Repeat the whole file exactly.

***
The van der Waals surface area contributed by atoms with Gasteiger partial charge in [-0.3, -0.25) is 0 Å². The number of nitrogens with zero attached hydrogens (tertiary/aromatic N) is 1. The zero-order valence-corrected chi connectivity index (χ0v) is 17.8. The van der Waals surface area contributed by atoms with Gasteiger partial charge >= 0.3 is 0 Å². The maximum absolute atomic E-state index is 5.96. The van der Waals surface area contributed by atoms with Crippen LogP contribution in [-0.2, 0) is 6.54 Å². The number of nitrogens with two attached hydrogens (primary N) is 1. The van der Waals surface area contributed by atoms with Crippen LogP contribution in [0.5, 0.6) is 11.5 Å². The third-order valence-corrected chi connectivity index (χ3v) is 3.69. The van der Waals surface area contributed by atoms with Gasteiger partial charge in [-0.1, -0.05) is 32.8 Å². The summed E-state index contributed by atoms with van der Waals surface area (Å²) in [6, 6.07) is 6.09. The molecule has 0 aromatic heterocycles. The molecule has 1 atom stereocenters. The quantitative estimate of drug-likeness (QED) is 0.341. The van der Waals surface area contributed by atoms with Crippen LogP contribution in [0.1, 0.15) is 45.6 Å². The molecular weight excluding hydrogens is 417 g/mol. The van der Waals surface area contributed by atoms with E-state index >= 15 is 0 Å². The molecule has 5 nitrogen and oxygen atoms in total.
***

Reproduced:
The van der Waals surface area contributed by atoms with Gasteiger partial charge in [-0.3, -0.25) is 0 Å². The number of nitrogens with zero attached hydrogens (tertiary/aromatic N) is 1. The zero-order valence-corrected chi connectivity index (χ0v) is 17.8. The van der Waals surface area contributed by atoms with Gasteiger partial charge >= 0.3 is 0 Å². The maximum absolute atomic E-state index is 5.96. The van der Waals surface area contributed by atoms with Crippen LogP contribution in [-0.2, 0) is 6.54 Å². The number of nitrogens with two attached hydrogens (primary N) is 1. The van der Waals surface area contributed by atoms with Crippen LogP contribution in [0.5, 0.6) is 11.5 Å². The third-order valence-corrected chi connectivity index (χ3v) is 3.69. The van der Waals surface area contributed by atoms with Gasteiger partial charge in [-0.1, -0.05) is 32.8 Å². The summed E-state index contributed by atoms with van der Waals surface area (Å²) in [6, 6.07) is 6.09. The molecule has 0 aromatic heterocycles. The molecule has 1 atom stereocenters. The quantitative estimate of drug-likeness (QED) is 0.341. The van der Waals surface area contributed by atoms with Crippen LogP contribution in [0.1, 0.15) is 45.6 Å². The molecular weight excluding hydrogens is 417 g/mol. The van der Waals surface area contributed by atoms with E-state index >= 15 is 0 Å². The molecule has 5 nitrogen and oxygen atoms in total.